For the past few months the World Cup has been facing a major threat and today it was released that threat has been vanquished. The Twitter-verse and other social media sites have taken up arms against the world’s most popular sporting event for the past week, in support of the Brazilian homeless population that was engaging in huge protests. It wasn’t until today, two days before the World Cup officially starts, that the plague of protests has ended with peaceful negotiations.
The protests just started last week, but the population of Brazil has been showing their scorn for the way they have been treated for months. When the Cup of Life was announced to be returning to Brazil for the first time since being canceled due to World War II, Brazil was overrun by drug cartel ruled favelas so the government decided it should take care of that huge problem swiftly. What followed was a brutal cleansing process. BOPE (Batalhão de Operações Policiais Especiais), or in English the Battalion of Special Police Operations, is exactly what it sounds like; a crew of Brazilian police officers specially trained to eradicate the threat that drug ruled favelas pose. The problem is the police are becoming more of a threat. The police showed little remorse when entering favelas guns blazing, most of the time simply killing the local cartel and leaving the citizens to fend for themselves. Other raids involved numerous civilian casualties, for things as little as not having proper identification. Vice on HBO has a great piece on the subject with much more detail.
After most of the pacification process was completed many citizens still had a problem with the way the government was treating the preparation process. Their biggest complaint involved how much money was spent improving the already impressive stadium. This inspired many to take up cans, and create large graffiti murals in protest, many included starving children not being able to eat soccer balls.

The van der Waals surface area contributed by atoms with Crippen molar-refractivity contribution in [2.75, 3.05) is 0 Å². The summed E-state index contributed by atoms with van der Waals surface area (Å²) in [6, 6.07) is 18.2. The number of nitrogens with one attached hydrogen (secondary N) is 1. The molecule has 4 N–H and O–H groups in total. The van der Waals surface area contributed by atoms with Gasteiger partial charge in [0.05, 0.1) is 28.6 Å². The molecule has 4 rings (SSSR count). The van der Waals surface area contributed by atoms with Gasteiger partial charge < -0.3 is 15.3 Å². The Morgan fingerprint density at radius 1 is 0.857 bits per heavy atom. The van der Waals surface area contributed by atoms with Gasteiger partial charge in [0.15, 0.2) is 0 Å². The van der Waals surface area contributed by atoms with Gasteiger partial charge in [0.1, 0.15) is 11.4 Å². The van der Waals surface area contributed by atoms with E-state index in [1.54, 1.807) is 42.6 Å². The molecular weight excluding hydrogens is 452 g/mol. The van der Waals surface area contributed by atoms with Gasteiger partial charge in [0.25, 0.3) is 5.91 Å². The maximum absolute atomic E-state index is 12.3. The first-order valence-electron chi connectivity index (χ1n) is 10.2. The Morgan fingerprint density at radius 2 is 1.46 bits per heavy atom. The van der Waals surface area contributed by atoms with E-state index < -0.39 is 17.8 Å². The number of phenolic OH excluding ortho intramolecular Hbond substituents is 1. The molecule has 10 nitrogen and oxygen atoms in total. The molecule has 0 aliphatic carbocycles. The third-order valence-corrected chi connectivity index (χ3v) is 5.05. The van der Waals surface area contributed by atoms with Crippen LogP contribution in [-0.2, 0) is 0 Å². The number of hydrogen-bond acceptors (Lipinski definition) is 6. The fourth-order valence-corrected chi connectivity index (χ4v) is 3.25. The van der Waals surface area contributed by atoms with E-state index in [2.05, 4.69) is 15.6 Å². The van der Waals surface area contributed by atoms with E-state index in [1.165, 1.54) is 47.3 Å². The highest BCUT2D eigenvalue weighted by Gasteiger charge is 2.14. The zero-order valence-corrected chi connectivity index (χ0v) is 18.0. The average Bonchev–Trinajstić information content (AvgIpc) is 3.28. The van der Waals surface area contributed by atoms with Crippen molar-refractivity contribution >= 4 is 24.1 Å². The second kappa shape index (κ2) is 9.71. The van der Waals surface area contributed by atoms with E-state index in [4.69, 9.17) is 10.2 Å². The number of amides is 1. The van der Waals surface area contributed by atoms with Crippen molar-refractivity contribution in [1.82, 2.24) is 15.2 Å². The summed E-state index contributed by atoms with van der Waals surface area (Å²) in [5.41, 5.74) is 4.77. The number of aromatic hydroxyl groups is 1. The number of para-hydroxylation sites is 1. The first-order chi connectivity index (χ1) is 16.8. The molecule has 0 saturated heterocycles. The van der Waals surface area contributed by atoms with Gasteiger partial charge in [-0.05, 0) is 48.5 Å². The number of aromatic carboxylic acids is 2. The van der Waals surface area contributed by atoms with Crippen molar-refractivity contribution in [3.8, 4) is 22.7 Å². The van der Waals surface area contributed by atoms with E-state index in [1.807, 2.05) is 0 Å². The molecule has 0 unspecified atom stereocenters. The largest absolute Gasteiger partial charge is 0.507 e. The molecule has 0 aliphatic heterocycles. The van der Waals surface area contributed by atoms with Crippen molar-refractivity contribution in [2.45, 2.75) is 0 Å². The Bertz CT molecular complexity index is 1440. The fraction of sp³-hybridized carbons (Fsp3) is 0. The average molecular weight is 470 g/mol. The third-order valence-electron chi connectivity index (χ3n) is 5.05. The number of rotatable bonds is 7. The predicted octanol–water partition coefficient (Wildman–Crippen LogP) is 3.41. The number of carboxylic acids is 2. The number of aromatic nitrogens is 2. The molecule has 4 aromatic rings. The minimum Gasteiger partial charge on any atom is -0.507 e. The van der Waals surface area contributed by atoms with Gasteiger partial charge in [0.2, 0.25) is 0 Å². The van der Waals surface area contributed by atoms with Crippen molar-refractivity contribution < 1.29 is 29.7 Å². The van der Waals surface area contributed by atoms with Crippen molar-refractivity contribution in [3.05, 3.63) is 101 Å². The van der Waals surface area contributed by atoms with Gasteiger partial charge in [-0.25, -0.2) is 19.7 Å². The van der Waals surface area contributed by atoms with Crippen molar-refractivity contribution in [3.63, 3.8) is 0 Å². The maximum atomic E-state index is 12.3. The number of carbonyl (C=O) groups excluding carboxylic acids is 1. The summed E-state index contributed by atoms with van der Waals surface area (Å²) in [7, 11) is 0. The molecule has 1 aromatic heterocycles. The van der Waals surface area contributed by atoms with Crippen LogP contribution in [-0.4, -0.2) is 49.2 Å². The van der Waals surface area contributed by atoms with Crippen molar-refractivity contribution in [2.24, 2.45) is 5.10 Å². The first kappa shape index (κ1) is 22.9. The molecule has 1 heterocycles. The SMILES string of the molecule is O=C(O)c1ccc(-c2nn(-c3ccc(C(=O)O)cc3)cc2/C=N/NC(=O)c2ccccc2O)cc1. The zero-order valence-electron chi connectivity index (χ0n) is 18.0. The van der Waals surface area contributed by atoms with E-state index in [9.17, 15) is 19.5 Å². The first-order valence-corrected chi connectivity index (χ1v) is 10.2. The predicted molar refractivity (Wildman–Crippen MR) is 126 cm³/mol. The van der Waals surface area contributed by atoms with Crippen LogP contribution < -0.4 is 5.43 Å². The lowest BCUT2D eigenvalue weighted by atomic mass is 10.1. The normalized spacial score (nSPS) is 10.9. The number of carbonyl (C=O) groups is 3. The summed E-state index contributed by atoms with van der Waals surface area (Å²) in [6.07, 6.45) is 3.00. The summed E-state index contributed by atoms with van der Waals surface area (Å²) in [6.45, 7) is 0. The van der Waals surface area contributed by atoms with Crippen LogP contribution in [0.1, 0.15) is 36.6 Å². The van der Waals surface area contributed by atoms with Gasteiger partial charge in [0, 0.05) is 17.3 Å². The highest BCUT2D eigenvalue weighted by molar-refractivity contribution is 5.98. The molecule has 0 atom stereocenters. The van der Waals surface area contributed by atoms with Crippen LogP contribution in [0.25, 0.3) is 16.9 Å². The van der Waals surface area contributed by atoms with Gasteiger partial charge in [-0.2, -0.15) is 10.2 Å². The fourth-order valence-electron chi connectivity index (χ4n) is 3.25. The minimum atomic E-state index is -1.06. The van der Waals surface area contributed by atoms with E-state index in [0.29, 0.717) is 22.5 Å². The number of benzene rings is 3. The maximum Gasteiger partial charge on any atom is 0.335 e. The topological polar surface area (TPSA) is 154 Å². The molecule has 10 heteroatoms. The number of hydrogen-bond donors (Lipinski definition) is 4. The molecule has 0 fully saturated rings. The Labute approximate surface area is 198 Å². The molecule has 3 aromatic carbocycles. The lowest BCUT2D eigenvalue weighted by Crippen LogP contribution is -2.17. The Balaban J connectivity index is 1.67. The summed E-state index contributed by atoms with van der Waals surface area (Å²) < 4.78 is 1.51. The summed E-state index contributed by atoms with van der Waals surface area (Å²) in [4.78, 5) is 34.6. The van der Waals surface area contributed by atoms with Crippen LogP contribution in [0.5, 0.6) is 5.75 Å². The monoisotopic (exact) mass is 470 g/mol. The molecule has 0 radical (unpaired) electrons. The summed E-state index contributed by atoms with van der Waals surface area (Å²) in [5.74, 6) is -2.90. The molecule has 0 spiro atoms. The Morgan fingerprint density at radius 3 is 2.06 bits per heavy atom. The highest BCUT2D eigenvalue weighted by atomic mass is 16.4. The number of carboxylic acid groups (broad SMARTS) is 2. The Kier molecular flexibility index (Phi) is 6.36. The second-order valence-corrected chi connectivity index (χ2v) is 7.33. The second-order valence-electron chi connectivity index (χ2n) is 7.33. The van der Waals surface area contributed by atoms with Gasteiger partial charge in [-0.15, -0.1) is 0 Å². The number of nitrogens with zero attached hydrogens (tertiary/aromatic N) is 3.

As the Cup grew nearer, the citizens were becoming increasingly outraged with the ramifications of the global event and found the leap in local coverage would be a perfect time to have their voices heard. On Wednesday multiple groups were finally tipped over the edge when the first surge of fans flooded the streets around the stadium.The surge inspired them to stage a massive peaceful protest. The protest ended when riot police forced them to disperse by the use of tear gas. These protests lasted until today when the plagues of protests finally reached an end, and thankfully just in time with only a few days before the World Cup begins.
The protests were started when massive amounts of homeless people were forced out of the areas where they lived by the rush of fans. More than 10,000 homeless were finally fed up, and used the protests to force the government’s hand. Hashtags from social media sites such as #NoVoyABrasilPorqueThese, helped fuel the fire that was later extinguished by the government agreeing to put up 2,000 cheap houses a few blocks away from the stadium to alleviate the homeless problem. This issue wasn’t resolved until today, but with two days to spare. The World Cup will proceed without the plague of protests.
By Eddie Mejia